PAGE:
And also, make sure that your mipmap sets are complete (again, glu can do that, otherwise explicitly specify GL_LINEAR or GL_NEAREST as minification filters).

jwatte
09-14-2002, 08:24 AM
What's your hardware? I've had problems with running out of resources and getting silent failures from GL a *LOT* on Intel Built-in Graphics solutions.

Bob
09-14-2002, 09:24 AM
base gl only requires 64x64 till 256x256 to be supported

First, there's no lower limit on the size of a texture. An OpenGL implementation must support textures all the way down to 1x1.
Second, the smallest requires size to be supported is 64x64, not 256x256.

ToolChest
09-14-2002, 02:58 PM
Yep it was an app bug (there's a surprise http://www.opengl.org/discussion_boards/ubb/smile.gif)… The problem showed itself while viewing levels, so I debugged the level textures (these were fine). I also have some system textures (black, white,…), the black texture was failing to load from the disk and never made it to opengl.

Nvidia cards do some strange things when you bind to an invalid texture. I thought the app would throw an exception or use the last valid texture. Instead I was getting a purple color from the texture unit.

Oh well works now… http://www.opengl.org/discussion_boards/ubb/smile.gif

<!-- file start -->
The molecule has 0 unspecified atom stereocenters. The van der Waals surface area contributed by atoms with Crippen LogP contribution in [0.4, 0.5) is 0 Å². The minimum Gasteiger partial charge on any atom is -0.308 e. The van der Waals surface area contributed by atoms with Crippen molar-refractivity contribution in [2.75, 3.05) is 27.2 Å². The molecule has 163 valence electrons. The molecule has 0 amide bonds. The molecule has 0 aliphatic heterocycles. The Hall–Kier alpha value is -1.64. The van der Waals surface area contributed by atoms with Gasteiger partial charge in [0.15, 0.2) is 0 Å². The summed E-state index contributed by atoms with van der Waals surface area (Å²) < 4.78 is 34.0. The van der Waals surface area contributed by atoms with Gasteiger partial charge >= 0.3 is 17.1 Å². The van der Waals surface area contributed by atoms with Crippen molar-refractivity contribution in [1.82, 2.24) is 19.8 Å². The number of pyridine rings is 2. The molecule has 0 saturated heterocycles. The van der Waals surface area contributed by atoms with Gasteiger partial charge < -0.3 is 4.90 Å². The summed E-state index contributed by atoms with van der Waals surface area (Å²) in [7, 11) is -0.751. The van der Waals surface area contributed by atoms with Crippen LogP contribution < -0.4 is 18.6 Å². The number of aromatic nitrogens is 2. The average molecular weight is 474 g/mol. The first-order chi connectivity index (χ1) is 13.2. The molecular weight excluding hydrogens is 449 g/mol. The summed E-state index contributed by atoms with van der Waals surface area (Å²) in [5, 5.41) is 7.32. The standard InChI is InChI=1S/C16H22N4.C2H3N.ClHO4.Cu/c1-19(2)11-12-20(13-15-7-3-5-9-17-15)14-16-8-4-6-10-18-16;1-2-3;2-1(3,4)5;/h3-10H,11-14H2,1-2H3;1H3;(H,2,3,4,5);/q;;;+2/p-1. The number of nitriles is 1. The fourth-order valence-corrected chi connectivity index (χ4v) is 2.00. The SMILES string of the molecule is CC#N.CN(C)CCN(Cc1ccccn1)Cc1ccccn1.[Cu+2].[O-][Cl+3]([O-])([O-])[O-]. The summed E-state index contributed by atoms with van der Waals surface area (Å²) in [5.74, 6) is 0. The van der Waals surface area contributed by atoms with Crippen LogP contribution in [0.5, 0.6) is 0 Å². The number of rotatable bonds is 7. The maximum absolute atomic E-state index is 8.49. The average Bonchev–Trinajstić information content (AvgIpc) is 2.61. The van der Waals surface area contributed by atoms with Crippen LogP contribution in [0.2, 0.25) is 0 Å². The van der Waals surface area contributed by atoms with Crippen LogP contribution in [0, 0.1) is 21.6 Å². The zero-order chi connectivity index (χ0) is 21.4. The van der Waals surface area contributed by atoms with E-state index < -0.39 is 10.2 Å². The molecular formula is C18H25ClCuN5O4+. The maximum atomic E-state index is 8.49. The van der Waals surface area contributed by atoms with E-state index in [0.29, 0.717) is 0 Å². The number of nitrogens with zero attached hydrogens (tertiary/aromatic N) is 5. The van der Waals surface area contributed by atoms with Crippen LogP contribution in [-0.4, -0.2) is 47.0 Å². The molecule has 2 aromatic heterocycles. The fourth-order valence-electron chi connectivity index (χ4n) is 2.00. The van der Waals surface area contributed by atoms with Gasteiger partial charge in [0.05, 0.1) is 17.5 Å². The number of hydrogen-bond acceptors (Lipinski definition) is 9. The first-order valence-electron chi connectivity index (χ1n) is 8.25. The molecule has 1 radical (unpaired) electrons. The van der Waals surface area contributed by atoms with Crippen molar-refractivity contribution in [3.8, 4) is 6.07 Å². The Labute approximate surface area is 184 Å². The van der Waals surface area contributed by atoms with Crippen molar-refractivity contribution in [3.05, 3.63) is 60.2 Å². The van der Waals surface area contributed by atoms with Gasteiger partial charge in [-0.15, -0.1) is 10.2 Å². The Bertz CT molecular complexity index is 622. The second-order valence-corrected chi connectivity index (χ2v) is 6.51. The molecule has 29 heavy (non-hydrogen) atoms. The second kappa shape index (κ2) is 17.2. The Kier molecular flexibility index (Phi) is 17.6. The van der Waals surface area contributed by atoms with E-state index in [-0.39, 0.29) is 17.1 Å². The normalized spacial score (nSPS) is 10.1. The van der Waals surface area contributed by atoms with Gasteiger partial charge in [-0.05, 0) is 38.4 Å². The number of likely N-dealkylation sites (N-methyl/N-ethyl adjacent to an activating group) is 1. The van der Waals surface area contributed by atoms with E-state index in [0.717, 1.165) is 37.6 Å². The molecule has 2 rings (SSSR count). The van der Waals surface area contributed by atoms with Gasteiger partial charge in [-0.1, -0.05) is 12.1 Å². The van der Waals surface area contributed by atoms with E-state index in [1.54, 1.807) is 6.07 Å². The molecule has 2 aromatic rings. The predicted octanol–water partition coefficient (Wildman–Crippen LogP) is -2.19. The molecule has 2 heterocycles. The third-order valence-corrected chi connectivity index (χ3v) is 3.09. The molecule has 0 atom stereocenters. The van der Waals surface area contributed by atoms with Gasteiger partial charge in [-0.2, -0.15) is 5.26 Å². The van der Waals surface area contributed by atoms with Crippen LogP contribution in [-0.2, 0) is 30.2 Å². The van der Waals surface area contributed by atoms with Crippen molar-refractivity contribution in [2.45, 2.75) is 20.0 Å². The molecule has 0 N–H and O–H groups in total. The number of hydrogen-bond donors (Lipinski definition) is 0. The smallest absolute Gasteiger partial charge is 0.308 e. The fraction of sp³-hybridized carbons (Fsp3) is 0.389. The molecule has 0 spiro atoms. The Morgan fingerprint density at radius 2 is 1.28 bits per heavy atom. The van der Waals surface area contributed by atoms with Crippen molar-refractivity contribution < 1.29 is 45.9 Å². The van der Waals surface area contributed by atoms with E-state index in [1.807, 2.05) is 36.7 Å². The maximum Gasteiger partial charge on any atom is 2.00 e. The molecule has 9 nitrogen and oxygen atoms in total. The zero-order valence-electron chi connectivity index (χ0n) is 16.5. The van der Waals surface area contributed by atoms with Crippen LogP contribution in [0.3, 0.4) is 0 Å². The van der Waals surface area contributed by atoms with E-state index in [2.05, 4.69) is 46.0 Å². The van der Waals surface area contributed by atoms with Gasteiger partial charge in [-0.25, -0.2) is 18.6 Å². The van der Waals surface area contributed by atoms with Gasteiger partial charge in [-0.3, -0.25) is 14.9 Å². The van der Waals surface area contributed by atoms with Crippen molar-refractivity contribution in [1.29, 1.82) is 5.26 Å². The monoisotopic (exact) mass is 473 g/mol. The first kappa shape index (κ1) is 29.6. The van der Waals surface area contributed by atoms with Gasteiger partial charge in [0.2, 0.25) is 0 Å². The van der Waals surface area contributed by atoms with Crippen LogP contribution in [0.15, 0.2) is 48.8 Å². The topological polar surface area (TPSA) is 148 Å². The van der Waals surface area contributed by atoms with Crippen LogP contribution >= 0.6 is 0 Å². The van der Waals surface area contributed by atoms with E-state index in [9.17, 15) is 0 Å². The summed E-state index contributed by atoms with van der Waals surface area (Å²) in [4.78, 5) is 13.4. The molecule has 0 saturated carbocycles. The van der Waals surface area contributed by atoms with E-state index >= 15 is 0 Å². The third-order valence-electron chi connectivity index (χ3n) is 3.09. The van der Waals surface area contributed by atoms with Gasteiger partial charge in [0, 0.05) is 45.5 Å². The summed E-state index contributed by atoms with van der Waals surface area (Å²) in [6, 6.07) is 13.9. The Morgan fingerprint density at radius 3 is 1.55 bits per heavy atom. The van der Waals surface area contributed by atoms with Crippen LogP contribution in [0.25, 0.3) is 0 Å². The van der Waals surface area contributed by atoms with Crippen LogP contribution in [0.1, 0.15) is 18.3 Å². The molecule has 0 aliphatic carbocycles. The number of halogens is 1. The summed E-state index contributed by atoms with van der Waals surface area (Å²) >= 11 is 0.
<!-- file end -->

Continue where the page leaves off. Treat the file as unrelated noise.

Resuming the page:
John.

Humus
09-14-2002, 03:11 PM
Originally posted by john_at_kbs_is:
Nvidia cards do some strange things when you bind to an invalid texture. I thought the app would throw an exception or use the last valid texture. Instead I was getting a purple color from the texture unit.

OpenGL specified that an invalid texture returns (1.0,1.0,1.0,1.0), white.

mcraighead
09-14-2002, 05:12 PM
No, an invalid texture is effectively disabled.

- Matt

dorbie
09-14-2002, 10:22 PM
Strange, I too thought this was in the spec and an incorrectly created texture produces a white fragment. I suppose with modulate the result is the same but with replace it would make a significant difference.

[This message has been edited by dorbie (edited 09-15-2002).]

zeckensack
09-15-2002, 12:30 AM
Originally posted by Bob:


base gl only requires 64x64 till 256x256 to be supported